The Medical Defence Union (MDU) has issued advice to its members faced with difficult decisions and competing interests during the Covid-19 outbreak.

It said that no action to withdraw life-saving treatment which is in the patient’s interests should occur unless the court first rules this is lawful.

As the law currently stands, if a doctor is faced with the dilemma of competing interests between two patients and the possibility of withdrawing treatment which is in the patient’s best interests from that patient, in order to treat another patient, the doctor should first ensure their Trust makes an emergency application for a declaration to the Court of Protection.

Dr Christine Tomkins, MDU chief executive said: “The question has been raised about whether doctors may face criminal and regulatory investigation when making emergency decisions about the administration and withdrawal of life prolonging treatment.

“We hope this dilemma will not arise in practice, given the tremendous efforts which have been made by the NHS to increase capacity to meet the demands of Covid-19.”

BMA stance on difficult decisions during the pandemic

The British Medical Association recently published ethical guidance for doctors working under extreme pressure under the pandemic.

It said that many doctors are being diverted into new and unfamiliar areas of work and finding themselves working at or even beyond the ordinary limits of their competence or expertise. Retired doctors are returning to practice, and final year medical students are being fast-tracked into front-line roles. Resources are becoming increasingly restricted and choices of available care limited.

The guidance recognised that doctors would be concerned about their ability to provide safe and ethical care and whether their actions may attract criminal, civil or professional liability.

It added: "From an ethical and professional regulatory perspective – which is also likely to govern the approach of the Courts if there are any legal challenges – doctors should be reassured that they are extremely unlikely to be criticised for the care they provide during the pandemic where decisions are: – reasonable in the circumstances – based on the best evidence available at the time – made in accordance with government, NHS or employer guidance – made as collaboratively as possible – designed to promote safe and effective patient care as far as possible in the circumstances.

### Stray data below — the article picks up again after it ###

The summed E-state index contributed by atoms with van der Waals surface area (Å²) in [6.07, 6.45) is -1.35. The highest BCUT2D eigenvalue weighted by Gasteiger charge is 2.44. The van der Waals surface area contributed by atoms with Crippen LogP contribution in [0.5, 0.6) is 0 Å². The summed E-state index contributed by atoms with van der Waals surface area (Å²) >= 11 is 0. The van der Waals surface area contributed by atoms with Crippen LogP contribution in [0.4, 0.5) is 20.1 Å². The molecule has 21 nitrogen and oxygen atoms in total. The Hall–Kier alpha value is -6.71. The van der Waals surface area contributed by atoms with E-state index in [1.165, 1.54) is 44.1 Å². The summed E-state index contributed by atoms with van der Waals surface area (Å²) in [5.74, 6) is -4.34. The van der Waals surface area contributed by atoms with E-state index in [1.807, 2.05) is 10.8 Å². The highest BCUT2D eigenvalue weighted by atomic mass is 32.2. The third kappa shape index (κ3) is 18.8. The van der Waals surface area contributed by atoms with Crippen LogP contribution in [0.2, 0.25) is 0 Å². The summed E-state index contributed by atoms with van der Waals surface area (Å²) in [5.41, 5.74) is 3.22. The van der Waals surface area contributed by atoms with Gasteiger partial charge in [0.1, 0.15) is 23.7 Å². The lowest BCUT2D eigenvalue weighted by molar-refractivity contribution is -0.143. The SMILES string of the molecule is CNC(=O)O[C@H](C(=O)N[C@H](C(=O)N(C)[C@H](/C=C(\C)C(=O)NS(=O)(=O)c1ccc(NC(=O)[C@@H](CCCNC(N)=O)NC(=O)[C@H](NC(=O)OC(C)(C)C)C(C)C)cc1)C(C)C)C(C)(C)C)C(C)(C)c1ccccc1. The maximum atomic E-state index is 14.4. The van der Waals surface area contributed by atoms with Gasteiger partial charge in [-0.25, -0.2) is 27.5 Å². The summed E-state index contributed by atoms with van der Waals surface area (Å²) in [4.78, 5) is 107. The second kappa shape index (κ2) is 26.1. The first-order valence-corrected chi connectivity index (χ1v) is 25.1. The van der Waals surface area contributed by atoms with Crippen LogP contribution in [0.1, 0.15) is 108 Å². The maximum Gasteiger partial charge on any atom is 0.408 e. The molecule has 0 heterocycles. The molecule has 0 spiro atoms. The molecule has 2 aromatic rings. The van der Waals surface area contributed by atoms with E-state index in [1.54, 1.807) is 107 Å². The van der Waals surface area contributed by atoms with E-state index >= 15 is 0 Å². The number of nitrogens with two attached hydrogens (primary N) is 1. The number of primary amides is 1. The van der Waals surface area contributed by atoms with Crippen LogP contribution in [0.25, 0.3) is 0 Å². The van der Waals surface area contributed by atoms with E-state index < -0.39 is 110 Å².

"Should decisions be called into question at a later day, they will be judged by the facts available at the time of the decision, not with the benefit of hindsight."

Covid-19 decision support tools

The MDU advice comes after UK doctors were left confused by the publication of a Covid-19 decision support tool in the Financial Times at the weekend.

It said that doctors coping with the coming peak of the coronavirus outbreak will have to “score” thousands of patients to decide who is suitable for intensive care treatment.

The tool which scored patients on age, underlying conditions and frailty was slammed by organisations such as NICE, the British Geriatrics Society, the Intensive Care Society (ICS) and Royal College of Anaesthetists.

NICE said in a statement that it did not develop or endorse the Covid-19 decision support tool and the ICS said there was current ICU capacity in the UK and usual clinical decision-making continued to apply.

In a statement the BGS added: "It is important that decisions about treatment in intensive care, including intensive care management, are made on an individualised basis, with full knowledge of the patient’s medical history and their physical fitness. Many older patients living with frailty do not benefit from being put on a life support machine, but we must avoid blanket approaches to deciding who can access which medical treatment."